Britain’s ‘bad bank’ has set aside another £44.1 million to pay out future successful PPI claims.
UK Asset Resolution (UKAR) is the bank created by the government after the financial crash of 2008. It managed the assets of Northern Rock and Bradford & Bingley after the ‘good side’ of both banks were sold off – Northern Rock to Virgin Money and Bradford & Bingley to Santander.
Since then chunks of the two banks’ mortgage businesses have been sold off to large investment groups, but £13.6 billion worth of mortgages and loans remain with UKAR.
Increasing number of claims
The hike in the amount of cash set aside for PPI claims reflects an increasing number of claims being made since the Financial Conduct Authority announced the PPI claims deadline of August 29th 2019.
All of Britain’s top banks have been forced to increase the size of their PPI compensation pots as the regulator’s £42 million consumer awareness campaign urges anyone who has not yet made a claim for PPI mis-selling to do so before time runs out.
The industry has already paid out £32.9 billion in compensation – a figure which is rising by an average £⅓ billion a month – with tens of thousands of new claims are being made each week.
In its half year figures Lloyds Banking Group (LBG) said it was receiving 13,000 claims a week following the launch of the ‘Do It Now’ campaign featuring Terminator Arnie Schwarzenegger.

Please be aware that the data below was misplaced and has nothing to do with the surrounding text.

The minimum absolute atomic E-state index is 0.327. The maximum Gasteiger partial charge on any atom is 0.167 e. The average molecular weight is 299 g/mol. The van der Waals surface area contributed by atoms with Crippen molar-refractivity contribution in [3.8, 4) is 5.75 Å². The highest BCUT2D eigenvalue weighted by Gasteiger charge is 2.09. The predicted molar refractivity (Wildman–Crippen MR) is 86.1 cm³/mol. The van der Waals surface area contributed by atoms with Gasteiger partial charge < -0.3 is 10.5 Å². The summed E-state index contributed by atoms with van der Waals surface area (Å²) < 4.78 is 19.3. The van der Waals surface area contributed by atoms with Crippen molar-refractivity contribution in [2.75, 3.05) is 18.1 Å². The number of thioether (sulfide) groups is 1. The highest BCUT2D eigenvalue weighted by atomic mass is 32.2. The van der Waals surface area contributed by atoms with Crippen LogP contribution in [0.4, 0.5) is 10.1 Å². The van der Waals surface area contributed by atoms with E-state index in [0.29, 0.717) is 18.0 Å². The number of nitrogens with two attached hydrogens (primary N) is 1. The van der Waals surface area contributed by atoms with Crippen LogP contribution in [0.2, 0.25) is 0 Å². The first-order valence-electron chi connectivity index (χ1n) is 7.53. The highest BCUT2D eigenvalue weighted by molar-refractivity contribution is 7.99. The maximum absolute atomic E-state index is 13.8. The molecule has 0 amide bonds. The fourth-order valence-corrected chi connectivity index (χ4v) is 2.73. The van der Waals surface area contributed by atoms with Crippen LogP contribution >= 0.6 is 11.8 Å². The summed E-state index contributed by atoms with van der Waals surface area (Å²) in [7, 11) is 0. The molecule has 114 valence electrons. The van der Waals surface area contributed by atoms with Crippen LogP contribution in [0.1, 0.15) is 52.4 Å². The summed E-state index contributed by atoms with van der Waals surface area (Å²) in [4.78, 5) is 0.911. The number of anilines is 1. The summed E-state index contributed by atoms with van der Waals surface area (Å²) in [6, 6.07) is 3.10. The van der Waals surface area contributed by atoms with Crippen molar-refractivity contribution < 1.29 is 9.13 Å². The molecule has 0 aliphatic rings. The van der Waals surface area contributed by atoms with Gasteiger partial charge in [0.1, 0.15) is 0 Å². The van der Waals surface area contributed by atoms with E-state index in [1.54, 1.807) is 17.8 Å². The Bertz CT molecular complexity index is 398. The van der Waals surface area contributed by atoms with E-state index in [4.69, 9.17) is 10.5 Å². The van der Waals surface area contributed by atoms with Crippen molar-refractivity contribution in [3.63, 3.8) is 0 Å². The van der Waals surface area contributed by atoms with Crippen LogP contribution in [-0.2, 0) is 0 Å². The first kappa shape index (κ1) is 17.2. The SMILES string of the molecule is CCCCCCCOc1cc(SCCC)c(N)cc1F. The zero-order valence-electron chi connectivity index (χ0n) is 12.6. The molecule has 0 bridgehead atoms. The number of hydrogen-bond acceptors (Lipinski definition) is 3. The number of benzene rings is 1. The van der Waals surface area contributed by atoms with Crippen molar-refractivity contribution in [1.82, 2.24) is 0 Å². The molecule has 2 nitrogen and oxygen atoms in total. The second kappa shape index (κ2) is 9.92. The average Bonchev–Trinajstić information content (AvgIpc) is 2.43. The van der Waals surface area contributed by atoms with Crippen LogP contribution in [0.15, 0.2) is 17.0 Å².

UKAR is making steady progress in paying back the billions of pounds of taxpayers’ money used to nationalise Northern Rock and Bradford & Bingley back in 2010.
Chief executive Ian Hares said: “In the first half of the year, we repaid the remaining FSCS (Financial Services Compensation Scheme) debt and agreed the sale of a portfolio of equity release mortgages.
“These are major steps towards realising our objective of reducing the balance sheet while continuing to maximise value for the taxpayer.”
UKAR has managed to repay 92% of the £115 billion bail-out cash, leaving just £13.6 billion still on the books. Lloyds Banking Group was returned to private ownership last year, having repaid its £20.3 billion bail-out cost.
But Royal Bank Of Scotland (RBS) remains 62% owned by the taxpayer though there are plans to re-privatise it in the future, even if the shares have to be sold at a loss. The shares were originally bought at 502p each, but are currently trading at less than half of that.
Chancellor of the Exchequer Philip Hammond has put in place a plan to sell off £3 billion blocks of shares over the next three years after he admitted to MPs that they would have to be sold at a loss if the bank was ever to return to private ownership.
Speaking at an event to mark the 10th anniversary of the government rescue RBS chairman Sir Howard Davies said: “The bank was rescued to save the UK financial system from collapse, not as a financial investment.
The government had little choice but to take the route it did, given the little time it had to act and the scale of funds required.”